In the recent football case of Bony v Kacou & Ors [2017 EWHC 2146 (Ch)], the High Court was asked to consider whether an arbitration agreement would be implied into a contract.
The FA Rules of Association
The Football Association (the FA) is the governing body of association football in England. Rule K of the FA Rules of the Association (FA Rules) states that any dispute between two or more “Participants” (the FA's catch-all definition for many of the parties operating within the scope of English football including players, managers, clubs and agents) shall be resolved by arbitration under the FA Rules.
Despite the simplistic concept of Rule K, there has been much difficulty with its implementation. The FA Rules provide that the governing law of arbitration is English law and the seat of any arbitration is England and Wales. This means any arbitration under the FA rules is covered by the Arbitration Act 1996 (the Act). The Act provides that an arbitration agreement must be in writing, albeit a mere exchange of communications or evidence in writing will suffice. This means that if there is no arbitration agreement between the parties in writing, even if they all satisfy the definition of Participants, Rule K will not apply to a dispute between those parties.
Where Participants refer to the FA Rules in their contracts, it may be relatively easy to demonstrate that they intended Rule K to apply as it is incorporated into their agreement by reference. However, the issue in the Bony case is whether a contract can be implied between the parties on the basis that those parties have agreed separately to follow the FA Rules.
Mr Wilfried Bony, a professional footballer, issued proceedings to recover over £8 million of secret commissions received by his former agents and their corporate vehicles (the Agents) during contract negotiations with Swansea City Football Club.
The Agents applied to stay the court proceedings to allow the dispute to be determined by arbitration under Rule K of the FA Rules. They argued that the court should imply a contract between participants in a sport based on the rules of that sport, whether or not the participants were actually aware of them.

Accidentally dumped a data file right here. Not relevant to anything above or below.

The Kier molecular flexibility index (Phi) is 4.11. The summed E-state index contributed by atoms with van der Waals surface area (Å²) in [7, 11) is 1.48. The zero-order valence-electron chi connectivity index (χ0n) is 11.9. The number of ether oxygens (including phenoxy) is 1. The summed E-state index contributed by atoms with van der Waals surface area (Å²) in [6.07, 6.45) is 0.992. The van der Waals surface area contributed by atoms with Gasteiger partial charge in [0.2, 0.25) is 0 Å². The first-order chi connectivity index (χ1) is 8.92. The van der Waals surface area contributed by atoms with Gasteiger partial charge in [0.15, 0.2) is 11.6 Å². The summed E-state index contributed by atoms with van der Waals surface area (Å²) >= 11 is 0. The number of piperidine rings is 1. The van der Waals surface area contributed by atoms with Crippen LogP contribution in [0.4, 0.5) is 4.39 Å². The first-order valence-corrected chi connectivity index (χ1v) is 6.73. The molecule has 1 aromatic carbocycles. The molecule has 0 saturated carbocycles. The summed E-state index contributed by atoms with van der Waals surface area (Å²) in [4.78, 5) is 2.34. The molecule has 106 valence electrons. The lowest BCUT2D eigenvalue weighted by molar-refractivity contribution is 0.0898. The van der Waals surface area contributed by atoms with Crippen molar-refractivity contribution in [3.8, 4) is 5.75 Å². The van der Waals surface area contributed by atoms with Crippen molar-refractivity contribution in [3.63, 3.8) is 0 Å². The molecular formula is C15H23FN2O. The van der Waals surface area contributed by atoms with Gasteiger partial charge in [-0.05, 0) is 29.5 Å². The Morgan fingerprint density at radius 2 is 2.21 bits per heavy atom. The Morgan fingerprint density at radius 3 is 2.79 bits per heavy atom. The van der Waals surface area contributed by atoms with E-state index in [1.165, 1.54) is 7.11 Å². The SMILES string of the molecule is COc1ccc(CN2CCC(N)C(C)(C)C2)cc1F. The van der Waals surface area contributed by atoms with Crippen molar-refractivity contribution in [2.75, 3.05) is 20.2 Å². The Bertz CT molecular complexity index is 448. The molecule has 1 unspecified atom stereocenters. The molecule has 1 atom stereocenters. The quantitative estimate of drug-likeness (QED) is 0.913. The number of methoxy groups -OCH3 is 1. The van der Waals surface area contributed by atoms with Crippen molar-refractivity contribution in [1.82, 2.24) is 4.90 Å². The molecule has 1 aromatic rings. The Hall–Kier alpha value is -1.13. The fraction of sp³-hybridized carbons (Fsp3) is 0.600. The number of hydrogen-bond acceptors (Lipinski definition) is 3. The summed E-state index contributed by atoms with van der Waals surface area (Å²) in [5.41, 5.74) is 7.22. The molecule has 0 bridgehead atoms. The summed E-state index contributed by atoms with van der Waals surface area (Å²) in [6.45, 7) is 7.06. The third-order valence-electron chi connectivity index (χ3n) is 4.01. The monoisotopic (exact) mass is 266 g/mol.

The High Court accepted that there was a 'vertical' contract, between the individual Participants (i.e., Mr Bony and the Agents) and the FA to adhere to Rule K, but found that there was no implicit 'horizontal' contract between the Participants themselves. Furthermore, while the court can imply a contract between Participants in an organised sport based on the specific rules governing that sport, given the existence of express agreements between Mr Bony and the Agents, there was no need to imply a contract. As a result, it was determined that there was no express binding arbitration agreement between the parties and it was not necessary to imply one so no stay of proceedings was appropriate.
Although this case deals with football specifically, it illustrates the importance of having an express arbitration agreement where arbitration is intended to be the primary route to resolve conflict. Many trade associations will require that any disputes between their members should be resolved by arbitration. This case shows that simply being a member of an association does not necessarily mean that arbitration will be the natural recourse.